The McPherson Tape: A VHS Alien Abduction

By on February 17, 2015 // Entertainment // 3 Comments

The McPherson Tape: a hoax, or actual proof of an alien attack? Looking at the videos, you’d probably think the answer is obvious. But as these things go, not everyone is convinced that this isn’t part of some kind of disinformation agenda.

Since the early 90s, many have claimed the original “McPherson Tape” is real evidence of aliens on Earth.

A full version of The McPherson Tape (1989), exists at the Lost Media Wiki and on YouTube, as does its “sequel” Alien Abduction: Incident at Lake County (1998). I’m not sure if they’re available anywhere else.

Check them out for yourself, then read on for my thoughts.

The McPherson Tape (1989)

“The uncut video footage you are about to see contains the most important evidence yet made public regarding this phenomenon. This evidence is from the Northwoods, Connecticut, U.F.O CASE 77.”

Directed by Dean Alioto and released direct-to-video in 1989, the original McPherson Tape is actually titled U.F.O. Abduction, and it features the Van Heese family, not the McPhersons. A found-footage film, it was shot on a tiny budget of $6,500, according to Alioto.

The plot is basic: During a nighttime birthday party, the power goes out, and some of the family head outside to check the fuse box. What they find is a spaceship out in the woods, and a group of gray aliens.

So they return to the house and things calm down, until something appears at the window. From there, it’s about what you’d expect from an alien invasion.

Overall, the film is a bit dry, but I’m guessing that was the point. It’s like a 1980s version of the Blair Witch Project. I skimmed through it, to be honest.

So, case closed regarding its authenticity, right? Well, in the early 90s, apparently a bootlegger got hold of the film, stripped its opening and the end credits, and distributed it as “real” footage of an alien invasion. A hoax was born.

Alien Abduction: Incident at Lake County (1998)

Now this? I watched this. I watched all of it. Pulled in by the VHS interference and captivated by the terrible acting of the “experts” (particularly the “Video EFX Editor”), I couldn’t look away.

It’s a “documentary” (perhaps an early ancestor of Discovery’s recent docudramas) that allegedly contains footage of an alien abduction, or attack, that occurred on November 27, 1997.

I’d describe it as a television-friendly remix of the original 1989 film, although this time the victims are named McPherson. Interspersed between the footage are segments with comments by experts and former alien abductees.

I thought there were some interesting ideas, here. One of the experts explains the possibility that the daughter was possessed by the aliens, which I thought was creepy. Abductee Jeane Sutton claims they’ve all been abducted before. “They might not know it,” she says, “but this isn’t the first time for any of them.” Intriguing!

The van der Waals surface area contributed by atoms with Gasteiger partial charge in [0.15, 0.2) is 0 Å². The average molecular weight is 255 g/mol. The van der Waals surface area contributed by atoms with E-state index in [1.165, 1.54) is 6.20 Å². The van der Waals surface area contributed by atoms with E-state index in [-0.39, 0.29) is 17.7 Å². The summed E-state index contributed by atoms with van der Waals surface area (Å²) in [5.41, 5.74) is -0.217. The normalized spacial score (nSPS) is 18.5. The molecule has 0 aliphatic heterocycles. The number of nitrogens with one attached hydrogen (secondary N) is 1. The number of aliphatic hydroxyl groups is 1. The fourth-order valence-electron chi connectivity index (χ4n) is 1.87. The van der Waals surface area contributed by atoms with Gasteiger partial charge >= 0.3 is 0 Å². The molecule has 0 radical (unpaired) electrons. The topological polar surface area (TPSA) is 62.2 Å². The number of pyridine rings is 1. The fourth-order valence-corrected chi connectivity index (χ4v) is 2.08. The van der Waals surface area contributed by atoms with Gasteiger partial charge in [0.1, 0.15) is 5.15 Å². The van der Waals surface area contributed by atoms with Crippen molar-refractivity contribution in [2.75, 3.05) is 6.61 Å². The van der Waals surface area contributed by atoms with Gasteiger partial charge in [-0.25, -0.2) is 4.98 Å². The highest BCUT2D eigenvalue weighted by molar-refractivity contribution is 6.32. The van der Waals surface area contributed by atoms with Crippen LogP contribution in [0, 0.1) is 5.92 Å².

The alleged footage ends as Tommy McPherson has a close encounter with an alien in his bedroom. They also claim to use “recently declassified military technology” — the best kind of technology — to restore lost footage, showing a downed alien. I thought that was a nice touch.

All in all, I liked it, in the same way I like cheesy science fiction b-movies.

Five out of five Torgos.

The “Real” McPherson Tape

Neither of these two videos inspire much confidence as far as validity goes. The 1998 docudrama is poorly acted, they have questionable special effects, and let’s face it: if we truly had this sort of footage of a real alien attack, that would blow the doors wide open as far as disclosure and “proof.”

However, that’s the funny thing about this story. Many believe that the two released videos, both the 1989 and especially the 1998 renditions, were released only to obfuscate the existence of the real McPherson Tape. Or that, perhaps, the original 1989 film is real, and only dressed up as a film to hide the reality.

The truth is, as they say, hidden in plain sight. Even in Incident at Lake County (at 42:35), one of the so-called abductees says, “If it’s not real, I just think, you know, seeing how clever the disinformation machine is — you know, alien abduction faked for TV special — so it makes us all look like a bunch of wackos.”

What do you believe?

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About the Author

Rob Schwarz is a writer, blogger, and part-time peddler of mysterious tales. He manages Stranger Dimensions in between changing aquarium filters and reading bad novels about mermaids.
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  • Ifyouthinkaboutit

    The whole bootlegger this is probably a cover story, most likely, the truth lies somewhere in between

    • Grim Jim

      Actually in 1989 my dad and I sent a bootleg copy to my dad’s brother in law in Kansas. We had rented the movie from a little hole in the wall metaphysical store in a strip mall. We dubbed a copy using two VCRs hooked up to each other to make a copy. Because the original version of the movie had the actors names at the end credits we didn’t record the beginning and end credits in order to convince him that this was a real tape that we had found and that we were sending him a copy of a recording of an actual alien abduction that happened to a friend of my sister. I don’t remember whatever happened and if he actually believed the video was real or not. I should follow up with him and see if he gave his copy to someone else and it was a joke that started this whole thing off.

  • Well…

    Watching the 1990s version enrages me with its fakeness and attempt to pawn its self off as the original